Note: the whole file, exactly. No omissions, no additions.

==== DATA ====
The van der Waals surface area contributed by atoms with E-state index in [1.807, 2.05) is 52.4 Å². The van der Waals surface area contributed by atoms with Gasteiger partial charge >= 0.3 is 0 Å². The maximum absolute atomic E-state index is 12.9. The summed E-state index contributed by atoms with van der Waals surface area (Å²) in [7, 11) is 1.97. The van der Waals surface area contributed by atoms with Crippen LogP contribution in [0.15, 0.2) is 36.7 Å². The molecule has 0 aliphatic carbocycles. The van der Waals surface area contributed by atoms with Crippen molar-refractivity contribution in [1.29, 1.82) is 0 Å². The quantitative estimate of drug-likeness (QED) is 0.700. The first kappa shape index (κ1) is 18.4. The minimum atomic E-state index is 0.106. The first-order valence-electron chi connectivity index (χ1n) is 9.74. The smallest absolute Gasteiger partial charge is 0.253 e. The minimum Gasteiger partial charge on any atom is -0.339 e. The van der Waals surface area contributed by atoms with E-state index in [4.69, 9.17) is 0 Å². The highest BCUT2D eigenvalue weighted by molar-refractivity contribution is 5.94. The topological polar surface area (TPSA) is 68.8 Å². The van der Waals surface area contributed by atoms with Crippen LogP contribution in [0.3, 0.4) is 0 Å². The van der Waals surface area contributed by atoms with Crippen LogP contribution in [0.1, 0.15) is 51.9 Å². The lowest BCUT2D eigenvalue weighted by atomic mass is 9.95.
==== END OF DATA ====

The van der Waals surface area contributed by atoms with E-state index in [1.807, 2.05) is 52.4 Å². The van der Waals surface area contributed by atoms with Gasteiger partial charge >= 0.3 is 0 Å². The maximum absolute atomic E-state index is 12.9. The summed E-state index contributed by atoms with van der Waals surface area (Å²) in [7, 11) is 1.97. The van der Waals surface area contributed by atoms with Crippen LogP contribution in [0.15, 0.2) is 36.7 Å². The molecule has 0 aliphatic carbocycles. The van der Waals surface area contributed by atoms with Crippen molar-refractivity contribution in [1.29, 1.82) is 0 Å². The quantitative estimate of drug-likeness (QED) is 0.700. The first kappa shape index (κ1) is 18.4. The minimum atomic E-state index is 0.106. The first-order valence-electron chi connectivity index (χ1n) is 9.74. The smallest absolute Gasteiger partial charge is 0.253 e. The minimum Gasteiger partial charge on any atom is -0.339 e. The van der Waals surface area contributed by atoms with E-state index in [4.69, 9.17) is 0 Å². The highest BCUT2D eigenvalue weighted by molar-refractivity contribution is 5.94. The topological polar surface area (TPSA) is 68.8 Å². The van der Waals surface area contributed by atoms with Crippen LogP contribution in [0.3, 0.4) is 0 Å². The van der Waals surface area contributed by atoms with Crippen LogP contribution in [0.1, 0.15) is 51.9 Å². The lowest BCUT2D eigenvalue weighted by atomic mass is 9.95.